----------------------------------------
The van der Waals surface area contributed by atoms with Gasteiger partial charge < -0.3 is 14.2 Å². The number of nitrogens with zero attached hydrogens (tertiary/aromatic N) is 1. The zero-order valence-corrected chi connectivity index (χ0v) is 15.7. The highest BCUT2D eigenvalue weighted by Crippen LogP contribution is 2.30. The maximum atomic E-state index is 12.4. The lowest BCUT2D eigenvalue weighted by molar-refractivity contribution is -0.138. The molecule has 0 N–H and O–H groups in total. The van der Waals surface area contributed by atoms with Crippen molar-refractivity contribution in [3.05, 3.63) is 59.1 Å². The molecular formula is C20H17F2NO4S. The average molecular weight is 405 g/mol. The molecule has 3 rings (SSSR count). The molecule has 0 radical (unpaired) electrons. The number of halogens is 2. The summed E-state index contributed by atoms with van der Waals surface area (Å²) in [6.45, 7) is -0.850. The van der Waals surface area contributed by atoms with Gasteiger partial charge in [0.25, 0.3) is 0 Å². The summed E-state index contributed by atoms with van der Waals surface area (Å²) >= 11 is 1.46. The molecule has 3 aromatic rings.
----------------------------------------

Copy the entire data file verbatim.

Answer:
The van der Waals surface area contributed by atoms with Gasteiger partial charge < -0.3 is 14.2 Å². The number of nitrogens with zero attached hydrogens (tertiary/aromatic N) is 1. The zero-order valence-corrected chi connectivity index (χ0v) is 15.7. The highest BCUT2D eigenvalue weighted by Crippen LogP contribution is 2.30. The maximum atomic E-state index is 12.4. The lowest BCUT2D eigenvalue weighted by molar-refractivity contribution is -0.138. The molecule has 0 N–H and O–H groups in total. The van der Waals surface area contributed by atoms with Crippen molar-refractivity contribution in [3.05, 3.63) is 59.1 Å². The molecular formula is C20H17F2NO4S. The average molecular weight is 405 g/mol. The molecule has 3 rings (SSSR count). The molecule has 0 radical (unpaired) electrons. The number of halogens is 2. The summed E-state index contributed by atoms with van der Waals surface area (Å²) in [6.45, 7) is -0.850. The van der Waals surface area contributed by atoms with Gasteiger partial charge in [0.25, 0.3) is 0 Å². The summed E-state index contributed by atoms with van der Waals surface area (Å²) >= 11 is 1.46. The molecule has 3 aromatic rings.